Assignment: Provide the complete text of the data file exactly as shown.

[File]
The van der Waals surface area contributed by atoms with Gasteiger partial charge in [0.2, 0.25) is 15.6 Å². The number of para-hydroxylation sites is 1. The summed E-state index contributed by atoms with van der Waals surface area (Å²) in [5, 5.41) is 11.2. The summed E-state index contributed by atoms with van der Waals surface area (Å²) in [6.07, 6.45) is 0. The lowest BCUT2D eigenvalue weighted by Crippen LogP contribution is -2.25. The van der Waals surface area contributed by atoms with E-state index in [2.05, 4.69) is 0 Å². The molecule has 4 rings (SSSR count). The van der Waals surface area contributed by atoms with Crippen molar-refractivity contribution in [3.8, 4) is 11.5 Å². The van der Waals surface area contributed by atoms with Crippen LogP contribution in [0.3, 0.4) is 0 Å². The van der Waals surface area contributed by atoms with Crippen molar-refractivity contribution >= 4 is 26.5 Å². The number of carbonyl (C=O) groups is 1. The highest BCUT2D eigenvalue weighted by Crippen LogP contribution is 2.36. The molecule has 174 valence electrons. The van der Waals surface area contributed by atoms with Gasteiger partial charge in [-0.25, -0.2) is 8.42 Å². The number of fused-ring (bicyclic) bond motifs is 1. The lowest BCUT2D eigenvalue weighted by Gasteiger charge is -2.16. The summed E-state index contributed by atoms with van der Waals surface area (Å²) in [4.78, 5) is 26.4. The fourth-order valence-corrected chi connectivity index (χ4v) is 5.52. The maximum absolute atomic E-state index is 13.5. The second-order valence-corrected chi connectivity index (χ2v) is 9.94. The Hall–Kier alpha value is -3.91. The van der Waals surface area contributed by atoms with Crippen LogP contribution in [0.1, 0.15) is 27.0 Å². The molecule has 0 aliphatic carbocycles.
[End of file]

The van der Waals surface area contributed by atoms with Gasteiger partial charge in [0.2, 0.25) is 15.6 Å². The number of para-hydroxylation sites is 1. The summed E-state index contributed by atoms with van der Waals surface area (Å²) in [5, 5.41) is 11.2. The summed E-state index contributed by atoms with van der Waals surface area (Å²) in [6.07, 6.45) is 0. The lowest BCUT2D eigenvalue weighted by Crippen LogP contribution is -2.25. The van der Waals surface area contributed by atoms with E-state index in [2.05, 4.69) is 0 Å². The molecule has 4 rings (SSSR count). The van der Waals surface area contributed by atoms with Crippen molar-refractivity contribution in [3.8, 4) is 11.5 Å². The van der Waals surface area contributed by atoms with Crippen LogP contribution in [0.3, 0.4) is 0 Å². The van der Waals surface area contributed by atoms with Crippen molar-refractivity contribution >= 4 is 26.5 Å². The number of carbonyl (C=O) groups is 1. The highest BCUT2D eigenvalue weighted by Crippen LogP contribution is 2.36. The molecule has 174 valence electrons. The van der Waals surface area contributed by atoms with Gasteiger partial charge in [-0.25, -0.2) is 8.42 Å². The number of fused-ring (bicyclic) bond motifs is 1. The lowest BCUT2D eigenvalue weighted by Gasteiger charge is -2.16. The summed E-state index contributed by atoms with van der Waals surface area (Å²) in [4.78, 5) is 26.4. The fourth-order valence-corrected chi connectivity index (χ4v) is 5.52. The maximum absolute atomic E-state index is 13.5. The second-order valence-corrected chi connectivity index (χ2v) is 9.94. The Hall–Kier alpha value is -3.91. The van der Waals surface area contributed by atoms with Crippen LogP contribution in [0.1, 0.15) is 27.0 Å². The molecule has 0 aliphatic carbocycles.